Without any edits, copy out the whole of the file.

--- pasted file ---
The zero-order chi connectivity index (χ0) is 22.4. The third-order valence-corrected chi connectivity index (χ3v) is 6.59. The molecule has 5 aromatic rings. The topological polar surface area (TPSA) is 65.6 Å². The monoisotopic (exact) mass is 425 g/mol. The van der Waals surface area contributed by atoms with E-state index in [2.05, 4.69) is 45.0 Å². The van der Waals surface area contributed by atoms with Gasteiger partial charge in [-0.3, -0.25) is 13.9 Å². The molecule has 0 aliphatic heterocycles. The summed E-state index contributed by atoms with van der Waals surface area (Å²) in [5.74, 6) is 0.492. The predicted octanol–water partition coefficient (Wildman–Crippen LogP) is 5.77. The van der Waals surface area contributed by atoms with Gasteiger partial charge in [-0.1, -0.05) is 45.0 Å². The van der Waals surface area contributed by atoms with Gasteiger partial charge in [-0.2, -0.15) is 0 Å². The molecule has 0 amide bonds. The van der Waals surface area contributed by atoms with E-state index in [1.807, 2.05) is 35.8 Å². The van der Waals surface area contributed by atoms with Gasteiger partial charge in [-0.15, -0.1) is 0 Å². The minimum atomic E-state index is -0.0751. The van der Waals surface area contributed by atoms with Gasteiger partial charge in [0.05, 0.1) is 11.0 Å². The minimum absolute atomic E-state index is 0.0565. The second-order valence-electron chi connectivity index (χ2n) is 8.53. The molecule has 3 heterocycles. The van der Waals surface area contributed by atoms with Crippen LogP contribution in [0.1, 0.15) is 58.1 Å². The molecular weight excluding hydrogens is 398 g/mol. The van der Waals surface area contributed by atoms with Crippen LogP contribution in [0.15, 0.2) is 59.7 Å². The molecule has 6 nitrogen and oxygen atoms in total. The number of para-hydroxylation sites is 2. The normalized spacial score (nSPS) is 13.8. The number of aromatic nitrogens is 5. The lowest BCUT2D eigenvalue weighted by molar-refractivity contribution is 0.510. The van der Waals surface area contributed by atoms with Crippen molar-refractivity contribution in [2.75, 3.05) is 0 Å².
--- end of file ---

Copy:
The zero-order chi connectivity index (χ0) is 22.4. The third-order valence-corrected chi connectivity index (χ3v) is 6.59. The molecule has 5 aromatic rings. The topological polar surface area (TPSA) is 65.6 Å². The monoisotopic (exact) mass is 425 g/mol. The van der Waals surface area contributed by atoms with E-state index in [2.05, 4.69) is 45.0 Å². The van der Waals surface area contributed by atoms with Gasteiger partial charge in [-0.3, -0.25) is 13.9 Å². The molecule has 0 aliphatic heterocycles. The summed E-state index contributed by atoms with van der Waals surface area (Å²) in [5.74, 6) is 0.492. The predicted octanol–water partition coefficient (Wildman–Crippen LogP) is 5.77. The van der Waals surface area contributed by atoms with Gasteiger partial charge in [-0.1, -0.05) is 45.0 Å². The van der Waals surface area contributed by atoms with Gasteiger partial charge in [-0.2, -0.15) is 0 Å². The molecule has 0 amide bonds. The van der Waals surface area contributed by atoms with E-state index in [1.807, 2.05) is 35.8 Å². The van der Waals surface area contributed by atoms with Gasteiger partial charge in [-0.15, -0.1) is 0 Å². The minimum atomic E-state index is -0.0751. The van der Waals surface area contributed by atoms with Gasteiger partial charge in [0.05, 0.1) is 11.0 Å². The minimum absolute atomic E-state index is 0.0565. The second-order valence-electron chi connectivity index (χ2n) is 8.53. The molecule has 3 heterocycles. The van der Waals surface area contributed by atoms with Crippen LogP contribution in [0.1, 0.15) is 58.1 Å². The molecular weight excluding hydrogens is 398 g/mol. The van der Waals surface area contributed by atoms with Crippen LogP contribution in [0.15, 0.2) is 59.7 Å². The molecule has 6 nitrogen and oxygen atoms in total. The number of para-hydroxylation sites is 2. The normalized spacial score (nSPS) is 13.8. The number of aromatic nitrogens is 5. The lowest BCUT2D eigenvalue weighted by molar-refractivity contribution is 0.510. The van der Waals surface area contributed by atoms with Crippen molar-refractivity contribution in [2.75, 3.05) is 0 Å².